I’m not or have ever been a huge Jenny Lewis fan, but this album made my ears perk up a bit. I suppose we can credit songwriting whiz and producer of this album, Ryan Adams on this feat. The guitars on this are just so crisp, clear, and smooth in ways I’ve never heard conveyed through Jenny’s previous releases. Many of the instrumental orchestrations, harmonies, and songwriting style reminds me of Tom Petty and Fleetwood Mac a bit – two of my all-time favs.

Overall, the lyrics seem to convey a sense of trying to make a dysfunctional relationship work where both individuals are really doing a terrible job at it. To add, there’s a nomadic quality to all the songs, perhaps conjuring days of yore, of past travelers dancing down a dusty road to the beat of the ever-steady rhythm of their internal drum. This is driving music at its finest. Pop this in and speed down the highway and you’re home.

I still have a lot of discovering to do with this album, but I’ve listed my favorite tracks below. I hope you enjoy them as much as I do!

Have something to add? Drop it in the comments below!

Stay tuned for #9_

-Roe

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Roe’s Best Albums of 2014: (Pre-)Countdown / Introduction

In years past, I would get easily irritated reading or watching “Best Album Countdown” lists on your typical mainstream publication or TV show, knowing there was better music out there, “better than that garbage, right?”. It would get me so heated that I would feel compelled to create my own compilation and publish it. But not having kept proper track throughout the year, I was at a loss of what to list and how to list it. What if I forgot something, or didn’t listen to a record as much as I should have before garnering my opinion? Well this year it’s all different; I’ve been documenting my favorite albums since the beginning of the year and I’m proud of my 12-album list I’ve been painstakingly keeping tracking of for months.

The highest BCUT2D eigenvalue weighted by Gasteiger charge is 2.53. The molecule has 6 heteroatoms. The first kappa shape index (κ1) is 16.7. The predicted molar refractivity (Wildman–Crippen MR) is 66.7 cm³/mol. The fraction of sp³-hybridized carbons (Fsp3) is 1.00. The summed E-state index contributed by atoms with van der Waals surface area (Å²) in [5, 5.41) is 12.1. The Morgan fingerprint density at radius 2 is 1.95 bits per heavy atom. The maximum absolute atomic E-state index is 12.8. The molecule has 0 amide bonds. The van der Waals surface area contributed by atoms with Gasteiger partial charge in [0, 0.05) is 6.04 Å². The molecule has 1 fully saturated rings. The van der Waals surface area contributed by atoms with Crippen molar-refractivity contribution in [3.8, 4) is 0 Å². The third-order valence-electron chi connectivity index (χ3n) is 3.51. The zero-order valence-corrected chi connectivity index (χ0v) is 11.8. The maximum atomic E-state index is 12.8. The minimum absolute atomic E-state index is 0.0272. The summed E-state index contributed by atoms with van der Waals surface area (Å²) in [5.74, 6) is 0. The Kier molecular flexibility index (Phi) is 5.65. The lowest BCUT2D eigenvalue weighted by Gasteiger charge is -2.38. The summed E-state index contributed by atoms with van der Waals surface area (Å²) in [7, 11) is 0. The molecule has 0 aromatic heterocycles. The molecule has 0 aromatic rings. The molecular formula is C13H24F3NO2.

Since the inception of the list, I decided to list my favorite albums by release date order – not in order of my personal preference – because that’s what this is for!:

Since the year has nearly come to a close, I will now break down this list, one-by-one, ranked lowest to highest on the albums 2014 birthed to us, that I believe are worth mentioning, and most definitely worth listening to and sharing with others.

More soon_

-Roe

Freckles

A couple weeks ago I was checking the mail. It wasn’t a lot, far less than usual actually. But while thumbing through the letters, I noticed something larger than the others addressed to me.  What struck me as strange was the fact that I hadn’t ordered anything recently as I’m unemployed and without the ability to be frivolous with my limited funds.  Yet it was a large envelope/package addressed to me specifically and I could feel the contents inside; Definitely a book of some kind.  I found myself somewhat perturbed.  Is that weird? Even if it is, later on I convinced myself that it wasn’t as we currently live in a paranoid, skeptical, over-analytical culture full of distrust and suspicion.

After pondering for a few minutes as to what this could be, I opened the package and there did indeed contain a book inside.  Freckles by Eric Shaw.  The book and author were unfamiliar to me and the whole ensemble seemed pretty DIY.  For example, no ISBN number, Arial and Times New Roman font, and the author’s return address label was on the package itself.  No publisher, etc.  It wasn’t large.  Just over 100 pages with some black and white photos inside.  I even Googled the book and although you can find it in various electronic formats and order it from the author directly, there’s nothing giving it “mainstream validation” as in search engine results from Amazon, eBay…sites like that.